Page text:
More than 20 fraud trials could collapse costing taxpayers millions after ‘expert witness‘ was revealed to have no academic qualifications and ‘couldn‘t remember‘ if he passed his A Levels
More than 20 fraud trials could be declared unsafe after an expert witness was found to be unqualified.
Andrew Ager has no academic qualifications and could not remember if he‘d even passed his A-levels, meaning a string of trials he‘s testified in may collapse and cost taxpayers millions.
Called to give evidence in a trial centred on carbon credits, he admitted he had never read a book on the subject – but once watched a documentary about them.
Mr Ager was quizzed about his background by defence lawyers for Steven Sulley, one of eight men acquitted of fraud at Southwark Crown Court on Wednesday.
He had been hired as an expert witness for the prosecution. Under questioning he said he kept sensitive material given to him by police in a cupboard under the stairs, and some was lost during a leak. Thereafter it was kept in a locked box on his balcony.
Judge Nicholas Loraine-Smith was alerted to the fact that Mr Ager did not have any relevant qualifications and cleared the eight men on trial in the fraud case, reports.
‘Andrew Ager is not an expert of suitable calibre,‘ he said. ‘He had little or no understanding of the duties of an expert. He had received no training and attended no courses. He has no academic qualifications. His work has never been peer-reviewed.‘
Mr Sulley‘s defence team, led by barrister Narita Bahra QC, said Mr Ager had been used in more than 20 fraud prosecutions as an expert witness.
In a statement posted on the website of law firm 2 Hare Court, the legal team said: ‘As a result of the cross-examination of Mr Ager, the safety of the convictions in every previous carbon credits prosecution is now in question.‘
They claim that City of London Police officers had made no note of their meetings with Mr Ager or any record of the material they had given him.
The defence team also said that the CPS and the police did not disclose the fact that another expert witness, Peter Buckie, had faced misconduct allegations in 2013.
The statement went on: ‘It is apparent that there are systemic failures within the investigation and disclosure processes at City of London Police that are likely to impact upon all prosecutions undertaken in the last eight years.‘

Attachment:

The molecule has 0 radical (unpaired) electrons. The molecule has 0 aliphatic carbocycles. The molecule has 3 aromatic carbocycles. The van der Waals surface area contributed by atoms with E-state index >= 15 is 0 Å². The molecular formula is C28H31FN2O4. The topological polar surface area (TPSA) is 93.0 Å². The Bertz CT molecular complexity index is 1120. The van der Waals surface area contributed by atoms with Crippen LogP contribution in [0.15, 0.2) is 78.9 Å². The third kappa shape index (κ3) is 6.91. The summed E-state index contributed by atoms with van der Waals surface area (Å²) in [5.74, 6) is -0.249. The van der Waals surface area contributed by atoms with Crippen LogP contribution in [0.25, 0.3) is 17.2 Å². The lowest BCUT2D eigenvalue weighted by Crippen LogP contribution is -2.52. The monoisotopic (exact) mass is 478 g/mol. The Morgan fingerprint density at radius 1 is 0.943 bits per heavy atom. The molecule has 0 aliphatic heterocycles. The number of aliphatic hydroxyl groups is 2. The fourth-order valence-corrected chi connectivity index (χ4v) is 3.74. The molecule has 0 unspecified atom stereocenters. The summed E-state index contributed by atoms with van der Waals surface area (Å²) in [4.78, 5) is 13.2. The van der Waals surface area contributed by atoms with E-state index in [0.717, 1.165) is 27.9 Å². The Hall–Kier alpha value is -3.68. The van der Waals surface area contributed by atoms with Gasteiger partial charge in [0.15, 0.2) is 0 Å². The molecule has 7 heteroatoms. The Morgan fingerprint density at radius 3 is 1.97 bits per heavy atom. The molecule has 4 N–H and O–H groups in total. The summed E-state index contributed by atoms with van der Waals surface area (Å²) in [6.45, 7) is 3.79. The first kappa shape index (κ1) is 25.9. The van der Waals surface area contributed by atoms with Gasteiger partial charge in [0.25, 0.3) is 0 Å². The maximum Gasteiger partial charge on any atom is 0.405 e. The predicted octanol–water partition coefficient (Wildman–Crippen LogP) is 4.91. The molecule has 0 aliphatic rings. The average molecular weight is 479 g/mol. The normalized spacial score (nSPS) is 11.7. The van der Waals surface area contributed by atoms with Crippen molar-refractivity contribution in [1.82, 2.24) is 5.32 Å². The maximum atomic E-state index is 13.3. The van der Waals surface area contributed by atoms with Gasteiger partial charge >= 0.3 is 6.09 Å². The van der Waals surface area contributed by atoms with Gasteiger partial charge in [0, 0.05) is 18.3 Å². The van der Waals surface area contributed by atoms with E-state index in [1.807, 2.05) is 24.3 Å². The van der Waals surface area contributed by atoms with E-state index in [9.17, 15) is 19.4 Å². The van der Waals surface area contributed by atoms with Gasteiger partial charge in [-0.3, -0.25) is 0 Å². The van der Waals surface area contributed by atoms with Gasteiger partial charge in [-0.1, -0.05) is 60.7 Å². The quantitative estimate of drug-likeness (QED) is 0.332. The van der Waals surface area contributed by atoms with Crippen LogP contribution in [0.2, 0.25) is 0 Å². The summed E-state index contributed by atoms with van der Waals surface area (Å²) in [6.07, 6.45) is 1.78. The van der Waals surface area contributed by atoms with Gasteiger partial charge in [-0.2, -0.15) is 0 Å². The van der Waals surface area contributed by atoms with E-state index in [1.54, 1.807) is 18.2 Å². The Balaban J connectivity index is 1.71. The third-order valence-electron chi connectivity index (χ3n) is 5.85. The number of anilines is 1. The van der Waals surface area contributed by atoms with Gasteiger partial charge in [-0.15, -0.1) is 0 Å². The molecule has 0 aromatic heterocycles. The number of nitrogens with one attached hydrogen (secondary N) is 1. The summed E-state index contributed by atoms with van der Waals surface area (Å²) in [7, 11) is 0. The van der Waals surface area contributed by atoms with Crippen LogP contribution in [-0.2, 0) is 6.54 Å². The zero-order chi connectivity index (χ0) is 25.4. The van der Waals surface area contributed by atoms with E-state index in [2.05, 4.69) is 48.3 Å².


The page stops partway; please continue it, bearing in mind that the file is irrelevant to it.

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Prosecutors offered no evidence in the trial of eight men for conspiracy to defraud at Southwark Crown Court and all the defendants were acquitted.
The case centred on the sale of investment opportunities in carbon credits between November 2011 and February 2014.
Carbon credits are permits that allow companies or countries to emit a certain amount of carbon dioxide gas. They can be traded for cash if the limit is not reached.
City of London Police apologised in the wake of the case collapsing. A spokeswoman said: ‘This has been an enormously complex case of seven years‘ duration. The case illustrates the significant change in the way fraud itself has evolved, along with our response in dealing with it.
‘Together with our colleagues in the CPS, we apologise that the evidential and procedural issues in the case have led to its dismissal.
‘Regrettably we haven‘t been able to provide these victims with the level of service we continually strive for, and for that we sincerely apologise.
‘Since this case started we have been changing how we and others in policing investigate fraud.
‘Undoubtedly there is key learning we will take from this case which we will use going forward to provide a better service to the victims of fraud.‘
The acquitted defendants are: Mr Sulley, 33, from Orpington, Kent; Christopher Woolcott, 37, from Longfield, Kent; Christopher Chapman, 31, from Fulham, south-west London; Lewis Deakin, 28, from Gravesend, Kent; Marcus Allen, 31, from Brixton, south London; Ashley Hunte, 37, from Beckenham, Kent; Daniel Martin, 42, from West Malling, Kent; and David Pierce, 32, from Billericay, Essex.
A spokesman for the Crown Prosecution Service (CPS) said: ‘We have a duty to continuously review all our cases.
‘Information has recently been brought to the attention of CPS which has led to the conclusion that our legal test for prosecution was no longer met and that it would be wrong to continue with the case against the defendants.‘
The CPS spokesman added: ‘We are considering past cases to identify any in which Andrew Ager appeared as an expert witness and will consider any action necessary once these have been fully reviewed. Mr Ager will not be used as an expert witness in any future cases.‘